The Brookings Institute has released scores ranking how effective members of Congress were in 2013. And by “effective” they mean how effective congresspersons were at getting their proposed legislation through committee, a major hurdle in the legislative process. What they find may surprise you.

Sen. Ted Cruz (R-TX) was the most efficient Senator, which means Cruz got the highest percentage of his proposed bills through committee (7 out of 8). Compare this to Sen. David Vitter (R-LA) who proposed 61 pieces of legislation and literally none of them made it through committee.

Using another metric to define productivity, Sen. Ron Wyden (D-OR) and Sen. Rand Paul (R-KY) had the highest number of their bills make it through committee, 13 and 11 respectively. Thinking about this another way for instance, Rand Paul was 4x as effective at getting bills through committee than the average Senator would be expected to.

It may surprise some that Paul and Cruz, two senators dubbed tea party “wacko birds” could be so effective in getting their legislation through committee. It demonstrates that while these Senators are often defined by their willingness to take ideological stances on issues, albeit different stances at times, they are also willing to engage with the actual political process in efforts to make changes.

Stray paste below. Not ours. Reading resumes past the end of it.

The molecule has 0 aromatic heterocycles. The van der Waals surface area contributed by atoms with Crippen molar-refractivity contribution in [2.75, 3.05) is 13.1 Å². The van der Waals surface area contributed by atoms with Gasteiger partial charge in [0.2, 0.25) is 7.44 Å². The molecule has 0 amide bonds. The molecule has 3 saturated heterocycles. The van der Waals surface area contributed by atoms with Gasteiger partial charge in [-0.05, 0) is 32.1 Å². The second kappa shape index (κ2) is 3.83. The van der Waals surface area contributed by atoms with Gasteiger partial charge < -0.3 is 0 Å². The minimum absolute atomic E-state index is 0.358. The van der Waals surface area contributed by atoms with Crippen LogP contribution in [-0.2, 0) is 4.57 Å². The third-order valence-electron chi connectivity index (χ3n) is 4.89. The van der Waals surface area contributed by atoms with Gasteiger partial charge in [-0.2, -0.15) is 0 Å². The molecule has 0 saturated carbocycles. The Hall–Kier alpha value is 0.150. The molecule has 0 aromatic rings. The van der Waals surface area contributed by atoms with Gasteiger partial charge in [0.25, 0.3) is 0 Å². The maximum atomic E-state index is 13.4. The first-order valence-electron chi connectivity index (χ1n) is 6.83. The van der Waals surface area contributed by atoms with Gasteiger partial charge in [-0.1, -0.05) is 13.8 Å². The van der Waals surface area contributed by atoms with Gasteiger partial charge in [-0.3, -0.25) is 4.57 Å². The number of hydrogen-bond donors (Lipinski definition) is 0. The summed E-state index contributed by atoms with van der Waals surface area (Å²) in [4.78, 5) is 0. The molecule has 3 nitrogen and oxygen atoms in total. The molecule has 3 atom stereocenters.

Here are some examples of what Rand Paul has gotten through committee:

The Fourth Amendment Restoration Act is an effort to prevent US government agencies from searching Americans’ phone records without a warrant based on probable cause.

The National Right-to-Work Act, would repeal existing law in efforts to reduce the use of coerced union membership as a condition of employment.

The Separation of Powers Restoration and Second Amendment Protection Act essentially tells the President that Congress will not accept any executive orders, signing statements, or expenditures of federal funds on projects or programs not appropriated to the executive branch.

The Default Protection Act outlines priorities for federal government obligations if the debt limit is reached, including paying the interest and principal on public debt, paying benefits to members of the Armed Forces, and paying Social Security and Medicare.

Aside from getting bills through committee, examining simply the number of bills proposed, Democratic senators and Bernie Sanders (I-VT) took 9 of the 10 top slots, while Vitter, the lone Republican, was first in proposing the highest number of bills. (In the Republican-controlled house, Democrats also took a higher share of the top slots with 7 of the top 10 bill proposers compared to 3 in 10 being Republicans.)